Women in Business
特集：ビジネス英語 > Article 1: THE GLASS CEILING
Shanti has worked for a mid-sized technology firm in India for 12 years. For the first few years, she progressed rapidly through the ranks, from an entry level position to her current position in middle management. She has a proven track record with her company, and she has always received positive feedback from her managers. Last year, she completed her MBA studies from a top international university. Recently, she was passed over for a promotion to a senior management position. The successful candidate, Rajiv, is new to the technology industry and has only been with the company for two years, therefore he has considerably less experience than Shanti. While he has taken some university courses in the past, he's never actually earned even an undergraduate degree. He has, however, forged strong relationships with several members of the senior management team - all of whom are men. Shanti has also tried to break into the senior management clique, but so far, has not been able to do so. She suspects gender discrimination is the reason she is not welcome in the inner circle of senior management - and the reason she didn't get the promotion.
Michelle had a successful career in advertising sales for an American publishing company for eight years, before she went on maternity leave for one year following the birth of her first child. When she returned to work, she planned to pick up where she left off, and continue to climb the corporate ladder as she had before the birth of her child. On her first day back to work however, she found that all of her top national accounts had been permanently reassigned to her male colleague, and that her portfolio now included only small local accounts. When she spoke to her boss about this later that day, he explained that the large national accounts would be better managed by someone who had the flexibility to work long hours and travel on business as needed. Michelle explained that she'd prepared for this by hiring a full-time, live-in nanny to care for her child while she was a work, and that she could therefore devote the time that was needed to successfully manage her former portfolio. Her boss was appreciative and sympathetic, but he refused to give her back her former portfolio.
Reiko graduated from one of Japan's most elite universities, with excellent grades. She was ambitious, and she had plans for a career in the financial sector. When she started her job interviews in her senior year however, she found that she was being asked frivolous questions about her social life, and her preferences in music and movies. After many interviews, the only job offers she received were for administrative positions - positions that offered very limited opportunity for career advancement in her field. Meanwhile, her male classmates - many of whom had lower grades than Reiko - were being offered coveted positions in management trainee programs.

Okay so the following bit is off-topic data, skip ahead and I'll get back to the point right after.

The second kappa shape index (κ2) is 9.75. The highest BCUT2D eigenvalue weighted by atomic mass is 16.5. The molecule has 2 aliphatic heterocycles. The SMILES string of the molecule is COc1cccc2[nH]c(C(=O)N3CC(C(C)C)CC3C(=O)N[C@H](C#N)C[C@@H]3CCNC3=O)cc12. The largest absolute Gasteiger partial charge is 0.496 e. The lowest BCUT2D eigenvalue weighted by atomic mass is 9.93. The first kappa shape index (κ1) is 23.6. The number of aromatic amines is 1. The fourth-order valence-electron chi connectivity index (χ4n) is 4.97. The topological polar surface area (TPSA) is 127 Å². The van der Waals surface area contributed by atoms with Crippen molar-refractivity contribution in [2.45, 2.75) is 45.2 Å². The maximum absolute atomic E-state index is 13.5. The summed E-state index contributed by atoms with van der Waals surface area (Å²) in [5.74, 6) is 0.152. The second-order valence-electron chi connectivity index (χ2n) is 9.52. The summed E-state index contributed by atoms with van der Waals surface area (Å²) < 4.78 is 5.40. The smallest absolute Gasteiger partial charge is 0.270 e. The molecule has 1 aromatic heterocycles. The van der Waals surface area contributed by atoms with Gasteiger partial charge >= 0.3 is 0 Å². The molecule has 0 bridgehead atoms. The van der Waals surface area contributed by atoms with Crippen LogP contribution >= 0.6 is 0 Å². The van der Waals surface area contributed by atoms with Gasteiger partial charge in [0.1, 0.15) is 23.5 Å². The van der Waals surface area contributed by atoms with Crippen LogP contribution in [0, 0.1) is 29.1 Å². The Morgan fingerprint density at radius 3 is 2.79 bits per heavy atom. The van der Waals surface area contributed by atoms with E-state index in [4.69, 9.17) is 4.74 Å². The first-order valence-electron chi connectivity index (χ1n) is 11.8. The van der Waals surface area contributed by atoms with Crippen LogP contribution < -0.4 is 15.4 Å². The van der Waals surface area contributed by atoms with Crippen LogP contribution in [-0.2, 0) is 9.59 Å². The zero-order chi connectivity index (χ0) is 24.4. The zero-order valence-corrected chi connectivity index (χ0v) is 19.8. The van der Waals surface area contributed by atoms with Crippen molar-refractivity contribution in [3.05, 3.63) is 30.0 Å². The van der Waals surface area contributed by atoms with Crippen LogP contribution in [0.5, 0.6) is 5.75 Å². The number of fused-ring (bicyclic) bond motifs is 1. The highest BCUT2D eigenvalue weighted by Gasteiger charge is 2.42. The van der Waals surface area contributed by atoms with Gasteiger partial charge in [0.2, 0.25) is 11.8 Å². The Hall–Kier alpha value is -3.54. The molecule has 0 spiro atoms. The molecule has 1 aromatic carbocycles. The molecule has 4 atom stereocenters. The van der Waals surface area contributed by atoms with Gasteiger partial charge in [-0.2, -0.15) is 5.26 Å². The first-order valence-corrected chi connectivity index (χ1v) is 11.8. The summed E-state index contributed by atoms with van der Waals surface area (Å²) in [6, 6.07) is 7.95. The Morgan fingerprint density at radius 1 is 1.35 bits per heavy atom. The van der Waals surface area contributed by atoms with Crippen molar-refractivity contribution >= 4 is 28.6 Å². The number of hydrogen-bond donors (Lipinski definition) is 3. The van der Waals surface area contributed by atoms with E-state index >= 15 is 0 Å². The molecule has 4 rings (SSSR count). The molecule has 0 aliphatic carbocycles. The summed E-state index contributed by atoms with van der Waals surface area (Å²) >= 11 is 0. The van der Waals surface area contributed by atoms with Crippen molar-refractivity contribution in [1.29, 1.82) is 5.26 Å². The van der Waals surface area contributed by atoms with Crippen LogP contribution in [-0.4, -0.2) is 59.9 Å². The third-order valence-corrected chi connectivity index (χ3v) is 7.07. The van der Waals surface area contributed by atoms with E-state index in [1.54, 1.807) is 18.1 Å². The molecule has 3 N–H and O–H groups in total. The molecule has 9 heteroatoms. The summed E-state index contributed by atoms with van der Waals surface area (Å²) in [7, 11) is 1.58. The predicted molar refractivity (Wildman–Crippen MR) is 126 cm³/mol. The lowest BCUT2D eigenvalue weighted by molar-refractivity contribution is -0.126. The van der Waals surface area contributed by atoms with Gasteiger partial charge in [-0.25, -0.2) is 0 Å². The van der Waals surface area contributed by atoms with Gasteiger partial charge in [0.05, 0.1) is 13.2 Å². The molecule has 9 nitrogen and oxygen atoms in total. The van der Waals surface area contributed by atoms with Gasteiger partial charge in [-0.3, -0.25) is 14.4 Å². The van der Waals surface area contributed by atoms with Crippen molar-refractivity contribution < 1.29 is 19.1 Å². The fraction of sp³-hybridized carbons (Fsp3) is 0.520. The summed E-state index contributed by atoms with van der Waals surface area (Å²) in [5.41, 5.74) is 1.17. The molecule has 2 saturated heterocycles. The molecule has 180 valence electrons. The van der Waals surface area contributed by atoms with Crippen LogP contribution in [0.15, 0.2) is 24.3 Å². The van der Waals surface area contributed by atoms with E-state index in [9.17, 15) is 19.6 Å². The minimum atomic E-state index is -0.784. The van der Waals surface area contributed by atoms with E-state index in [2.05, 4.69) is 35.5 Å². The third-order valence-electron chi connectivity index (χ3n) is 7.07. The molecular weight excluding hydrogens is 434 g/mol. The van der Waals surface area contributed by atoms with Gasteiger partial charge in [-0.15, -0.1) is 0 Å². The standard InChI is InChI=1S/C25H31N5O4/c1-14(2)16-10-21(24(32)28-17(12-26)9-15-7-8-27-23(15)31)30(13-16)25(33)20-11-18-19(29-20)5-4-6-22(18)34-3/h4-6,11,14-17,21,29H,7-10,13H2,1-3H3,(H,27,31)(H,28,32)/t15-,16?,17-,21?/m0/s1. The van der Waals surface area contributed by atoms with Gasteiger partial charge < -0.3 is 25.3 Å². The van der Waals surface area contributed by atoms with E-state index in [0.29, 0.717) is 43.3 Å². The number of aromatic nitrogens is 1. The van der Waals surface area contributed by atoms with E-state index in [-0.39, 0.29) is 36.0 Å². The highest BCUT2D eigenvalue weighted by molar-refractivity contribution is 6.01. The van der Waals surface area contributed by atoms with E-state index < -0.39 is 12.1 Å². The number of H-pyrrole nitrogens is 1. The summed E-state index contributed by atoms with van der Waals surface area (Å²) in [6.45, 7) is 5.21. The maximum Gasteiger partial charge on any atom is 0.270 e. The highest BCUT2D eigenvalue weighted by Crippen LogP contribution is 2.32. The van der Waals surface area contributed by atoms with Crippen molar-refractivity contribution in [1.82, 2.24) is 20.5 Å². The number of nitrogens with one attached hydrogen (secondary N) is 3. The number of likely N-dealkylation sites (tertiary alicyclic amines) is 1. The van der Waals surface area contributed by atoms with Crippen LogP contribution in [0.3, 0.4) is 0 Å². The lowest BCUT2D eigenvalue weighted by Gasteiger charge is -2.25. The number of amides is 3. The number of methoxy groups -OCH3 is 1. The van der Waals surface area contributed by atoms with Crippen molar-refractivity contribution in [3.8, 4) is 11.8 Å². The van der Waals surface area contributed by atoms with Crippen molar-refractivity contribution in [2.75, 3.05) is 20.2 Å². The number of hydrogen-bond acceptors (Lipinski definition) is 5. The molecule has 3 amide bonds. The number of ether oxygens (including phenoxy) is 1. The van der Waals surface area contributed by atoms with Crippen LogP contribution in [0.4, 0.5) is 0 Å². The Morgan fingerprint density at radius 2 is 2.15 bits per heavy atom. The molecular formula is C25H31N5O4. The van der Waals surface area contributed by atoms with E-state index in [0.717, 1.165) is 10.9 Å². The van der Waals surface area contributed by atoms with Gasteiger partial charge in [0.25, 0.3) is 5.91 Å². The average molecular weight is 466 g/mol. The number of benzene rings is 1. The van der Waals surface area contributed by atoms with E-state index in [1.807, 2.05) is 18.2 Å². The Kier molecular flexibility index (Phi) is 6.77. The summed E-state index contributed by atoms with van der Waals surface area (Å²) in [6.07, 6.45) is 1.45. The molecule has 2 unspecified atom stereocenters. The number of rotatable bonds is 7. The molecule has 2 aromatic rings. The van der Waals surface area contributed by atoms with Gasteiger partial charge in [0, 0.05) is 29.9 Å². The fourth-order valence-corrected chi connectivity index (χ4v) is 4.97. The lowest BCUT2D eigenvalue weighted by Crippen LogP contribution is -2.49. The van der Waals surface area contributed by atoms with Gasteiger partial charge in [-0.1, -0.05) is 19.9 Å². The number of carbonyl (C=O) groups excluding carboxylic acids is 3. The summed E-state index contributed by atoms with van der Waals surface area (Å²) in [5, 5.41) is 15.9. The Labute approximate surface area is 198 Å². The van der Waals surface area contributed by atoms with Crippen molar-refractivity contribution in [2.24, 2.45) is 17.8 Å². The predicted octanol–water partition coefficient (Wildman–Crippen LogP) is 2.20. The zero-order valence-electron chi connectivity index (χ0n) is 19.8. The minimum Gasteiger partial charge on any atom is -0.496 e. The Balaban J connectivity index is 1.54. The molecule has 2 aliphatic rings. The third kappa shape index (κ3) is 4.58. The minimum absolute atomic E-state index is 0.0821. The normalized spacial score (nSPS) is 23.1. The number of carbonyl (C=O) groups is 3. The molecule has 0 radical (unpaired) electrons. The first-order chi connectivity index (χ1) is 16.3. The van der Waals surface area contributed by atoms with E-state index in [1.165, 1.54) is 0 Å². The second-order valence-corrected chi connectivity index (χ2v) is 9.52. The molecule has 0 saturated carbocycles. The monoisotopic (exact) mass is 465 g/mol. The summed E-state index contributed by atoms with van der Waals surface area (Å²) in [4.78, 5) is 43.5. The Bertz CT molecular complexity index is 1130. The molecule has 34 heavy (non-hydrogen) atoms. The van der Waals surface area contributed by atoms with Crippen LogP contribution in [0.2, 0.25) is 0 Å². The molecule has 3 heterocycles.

Have Shanti, Michelle and Reiko hit the glass ceiling?
Despite the tremendous progress of career women in recent years, very few women occupy senior management positions in business today. Professional women are as intelligent, educated and qualified as their male colleagues, but corporate culture is preventing them from being promoted to the executive level. After they reach middle management positions, these women often find themselves hitting the "glass ceiling".
The glass ceiling is an invisible barrier that prevents women from advancing in their careers, simply because they are women. Most organizations refuse to admit that it exists - but many women say it does.
Gender equality is a controversial issue in the workplace today. While companies try to project an image of fairness, when examined closely, we find that instead, they tend to exclude women from certain positions for a variety of reasons.
Some people contend that men are more ambitious, aggressive and outspoken than women, and therefore have greater potential for success in the realm of business. They claim that women are the "weaker sex", and are therefore not suited to positions of power. Furthermore, many women find it impossible to break into male-dominated professional networking circles, where critical alliances are often made. The "old boys club" is alive and well - and women are not welcome.
Many women take time off to have children, and after they return to work, they are frequently absent to care for their children. There are therefore higher risks associated with hiring and promoting women. Companies want to ensure they're going to get a good return on their investments in human resources, so when they have a choice between a man and a woman, they will often choose the man - not necessarily because he is more qualified, but because he is the "safer" candidate.
Can women break through the glass ceiling and assume positions of leadership? The answer is "yes" - everyday, women are overcoming resistance from their male counterparts and moving into roles traditionally dominated by men. Their continued courage and determination will eventually result in a powerful shift in corporate culture - and true gender equality in the workplace.
- Does the glass ceiling exist in Japan?
- Please describe the challenges women in business face today.
- Please describe the progress women in business have made in recent years.
- Have you, or someone you know, hit the glass ceiling? If so, please explain what happened.
- How can women break through the glass ceiling in Japan?
- Some people say that the glass ceiling doesn't exist - that instead, women are responsible for their own inability to succeed in business. Do you agree or disagree with this opinion? Please explain your answer.